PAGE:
Special Focus: Healthcare--Prognosis Positive

Dealers and integrators use TLC to keep healthcare customers coming back

A good dose of TLC keeps integrators as trusted partners to healthcare customers. Many systems integrators work years developing ongoing relationships in this segment. They help with security and safety and ongoing training that may include disaster planning and active shooter scenarios. They assist in many ways that go above and beyond traditional systems solution contracting—while at the same time staying on top of numerous regulations and compliance, including privacy concerns and more.

This type of handholding often has a customer coming back to an alarm dealer or systems integrator again and again. The customer knows they can count on the service provider to clue them in on new technologies and systems—that work and often, nix those they know won’t be feasible or within budget. But most of all they keep the lines of communication open and that keeps healthcare clientele ‘sticky’ and coming back for more.

The payback can be big. Having a good relationship often means that a project doesn’t go out for the traditional bid-spec—a scenario that savvy and tuned-in companies try to avoid if at all possible.

Suffice to say, it isn’t easy championing the healthcare market. Each type of facility—hospital, urgent care, assisted living, and on and on, is really a community within itself. The nuances of each location are often indicative of the area in which the facility is based. For example, in high-crime areas, violence and shootings often further erupt in emergency rooms where gang members may seek retaliation, or distraught family members have gathered. Personnel in hospitals—from doctors to nurses to other staff, need to be cared for as well with safety procedures and technology such as video escorts after hours. The dynamics of the healthcare market are riddled with regulations and compliance, codes and standards, enough to make your head spin.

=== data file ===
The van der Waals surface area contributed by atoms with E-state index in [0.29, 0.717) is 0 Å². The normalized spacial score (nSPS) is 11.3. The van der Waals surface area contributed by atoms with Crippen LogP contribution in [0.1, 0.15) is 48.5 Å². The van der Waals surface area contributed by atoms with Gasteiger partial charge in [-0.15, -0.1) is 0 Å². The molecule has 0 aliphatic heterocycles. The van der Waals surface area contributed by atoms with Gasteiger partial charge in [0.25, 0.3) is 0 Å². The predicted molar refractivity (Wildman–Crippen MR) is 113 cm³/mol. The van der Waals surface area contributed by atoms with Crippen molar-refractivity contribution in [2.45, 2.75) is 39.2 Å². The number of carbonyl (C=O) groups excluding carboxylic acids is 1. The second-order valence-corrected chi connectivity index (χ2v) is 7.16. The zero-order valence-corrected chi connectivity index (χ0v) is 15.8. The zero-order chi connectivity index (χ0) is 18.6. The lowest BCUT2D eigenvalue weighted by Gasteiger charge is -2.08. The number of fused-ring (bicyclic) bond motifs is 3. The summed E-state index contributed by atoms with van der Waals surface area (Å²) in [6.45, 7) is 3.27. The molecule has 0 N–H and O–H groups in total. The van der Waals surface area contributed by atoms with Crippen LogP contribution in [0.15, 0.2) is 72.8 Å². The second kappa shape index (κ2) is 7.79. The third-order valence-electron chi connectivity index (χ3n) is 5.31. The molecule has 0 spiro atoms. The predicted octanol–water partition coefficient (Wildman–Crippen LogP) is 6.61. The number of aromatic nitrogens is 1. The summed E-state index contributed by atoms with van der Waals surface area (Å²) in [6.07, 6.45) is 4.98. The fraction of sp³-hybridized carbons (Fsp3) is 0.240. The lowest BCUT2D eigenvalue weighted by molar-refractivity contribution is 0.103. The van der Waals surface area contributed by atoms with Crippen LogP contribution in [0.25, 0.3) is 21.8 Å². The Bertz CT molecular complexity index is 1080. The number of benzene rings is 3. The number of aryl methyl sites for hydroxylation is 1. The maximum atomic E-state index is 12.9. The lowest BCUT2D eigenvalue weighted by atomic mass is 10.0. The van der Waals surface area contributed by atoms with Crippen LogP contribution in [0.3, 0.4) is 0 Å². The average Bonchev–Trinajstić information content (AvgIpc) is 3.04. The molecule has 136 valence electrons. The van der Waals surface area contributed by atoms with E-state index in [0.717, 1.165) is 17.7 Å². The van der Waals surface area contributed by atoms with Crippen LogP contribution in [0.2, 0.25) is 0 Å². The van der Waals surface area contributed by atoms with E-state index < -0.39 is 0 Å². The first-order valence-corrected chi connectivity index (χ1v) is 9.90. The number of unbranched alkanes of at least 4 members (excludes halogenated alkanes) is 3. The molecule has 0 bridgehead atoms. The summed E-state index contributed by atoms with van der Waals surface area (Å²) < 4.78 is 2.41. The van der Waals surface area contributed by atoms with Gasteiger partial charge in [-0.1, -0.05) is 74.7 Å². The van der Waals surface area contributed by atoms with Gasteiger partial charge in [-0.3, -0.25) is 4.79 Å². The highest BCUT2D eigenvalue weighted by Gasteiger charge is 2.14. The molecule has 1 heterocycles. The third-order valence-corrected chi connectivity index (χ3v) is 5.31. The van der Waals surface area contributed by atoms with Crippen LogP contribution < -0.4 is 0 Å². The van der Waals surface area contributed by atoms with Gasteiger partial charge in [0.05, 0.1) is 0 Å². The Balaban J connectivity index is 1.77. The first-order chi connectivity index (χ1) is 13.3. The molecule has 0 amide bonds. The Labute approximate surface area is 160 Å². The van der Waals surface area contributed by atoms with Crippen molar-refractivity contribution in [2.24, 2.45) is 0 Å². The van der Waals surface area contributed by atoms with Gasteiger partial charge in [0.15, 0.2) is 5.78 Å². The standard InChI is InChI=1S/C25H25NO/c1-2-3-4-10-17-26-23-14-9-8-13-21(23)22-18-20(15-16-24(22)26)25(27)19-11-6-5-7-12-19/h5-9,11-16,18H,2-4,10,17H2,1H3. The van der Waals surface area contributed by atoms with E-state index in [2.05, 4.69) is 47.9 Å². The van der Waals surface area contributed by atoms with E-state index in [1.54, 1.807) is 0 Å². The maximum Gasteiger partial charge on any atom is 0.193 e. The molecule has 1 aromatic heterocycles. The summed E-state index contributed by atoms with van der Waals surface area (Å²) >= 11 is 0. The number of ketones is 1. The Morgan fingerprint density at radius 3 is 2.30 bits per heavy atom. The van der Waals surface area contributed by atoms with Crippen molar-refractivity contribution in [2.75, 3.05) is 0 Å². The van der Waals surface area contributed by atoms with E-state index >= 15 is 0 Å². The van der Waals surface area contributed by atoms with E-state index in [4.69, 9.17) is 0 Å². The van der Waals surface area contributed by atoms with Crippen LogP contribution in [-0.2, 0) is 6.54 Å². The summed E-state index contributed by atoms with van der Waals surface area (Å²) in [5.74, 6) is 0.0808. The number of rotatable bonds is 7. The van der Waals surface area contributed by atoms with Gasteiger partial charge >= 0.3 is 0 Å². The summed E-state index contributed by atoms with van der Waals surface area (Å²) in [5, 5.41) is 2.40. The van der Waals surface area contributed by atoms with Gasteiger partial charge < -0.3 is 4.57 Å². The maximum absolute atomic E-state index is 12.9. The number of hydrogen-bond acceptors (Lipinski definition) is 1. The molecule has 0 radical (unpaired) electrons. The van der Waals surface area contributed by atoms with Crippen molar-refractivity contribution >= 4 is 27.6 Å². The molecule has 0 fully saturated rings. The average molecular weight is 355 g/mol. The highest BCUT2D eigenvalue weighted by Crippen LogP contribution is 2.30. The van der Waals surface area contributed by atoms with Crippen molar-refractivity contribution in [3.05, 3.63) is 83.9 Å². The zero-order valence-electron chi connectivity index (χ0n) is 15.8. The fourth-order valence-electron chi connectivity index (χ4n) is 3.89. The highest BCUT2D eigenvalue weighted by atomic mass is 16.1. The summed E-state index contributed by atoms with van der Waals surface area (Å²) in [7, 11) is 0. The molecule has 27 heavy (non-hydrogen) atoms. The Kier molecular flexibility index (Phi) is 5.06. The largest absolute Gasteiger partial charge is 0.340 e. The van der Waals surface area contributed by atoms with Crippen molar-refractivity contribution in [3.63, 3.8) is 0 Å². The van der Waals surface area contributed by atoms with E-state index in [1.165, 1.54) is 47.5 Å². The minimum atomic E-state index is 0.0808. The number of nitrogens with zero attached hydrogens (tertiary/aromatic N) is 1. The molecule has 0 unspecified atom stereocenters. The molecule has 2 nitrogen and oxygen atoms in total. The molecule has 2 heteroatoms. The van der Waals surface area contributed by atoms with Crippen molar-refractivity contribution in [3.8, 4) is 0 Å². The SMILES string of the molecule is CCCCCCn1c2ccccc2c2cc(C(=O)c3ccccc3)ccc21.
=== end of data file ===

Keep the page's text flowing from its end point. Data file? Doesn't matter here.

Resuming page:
Then there are the visitors to the hospital. There are slip and fall liability issues, contagious disease and containment and ‘hot spots’ such as the aforementioned emergency rooms or drug dispensary areas. In addition, the capital goods at hospitals now include high-tech systems and services, including laptops, tablets, smartphones and other connectivity and communication devices that need to be safeguarded from theft and also meet HIPAA privacy laws so sensitive patient records don’t get into unwanted hands. Bring Your Own Device is another emerging issue—and one that will continue in the forefront as NFC becomes more widespread. The list of safety and security issues for hospitals and healthcare environments continues to evolve.

Guns are another issue that healthcare providers have become acutely aware of and training for active shooters has become a valuable tool for hospital personnel. According to Lisa B. Pryse, CHPA, CPP and president, ODS Healthcare and Chief of Company Police in Richmond, Va., much attention is being given to mitigation against an active shooter situation.

“Many hospitals are determining that they have multiple unimpeded access points into their facilities as well as a significant amount of glass windows and doors at these access points,” she said. Pryse currently is the president of the International Association for Healthcare Security & Safety (IAHSS), based in Glendale Heights, Ill.


The mechanics of working with healthcare

With that in mind, she added that end users at these facilities are looking for affordable access control solutions which meet their needs as well as life safety requirements. “It is imperative that door alarms and CCTV be integrated with access control,” Pryse added.

Physical security in the parking lots and at remote facilities is very important as well, she added. “CPTED (Crime Prevention Through Environmental Design) aligns with the ‘Rings of Security.’ The outer perimeter rings should have some physical security protection (fencing, access control gates for certain areas, CCTV cameras, emergency call boxes, thick shrubs, lighting, etc.). As you move closer to the facility, the physical security should increase (access control doors, alarms, additional CCTV.)”

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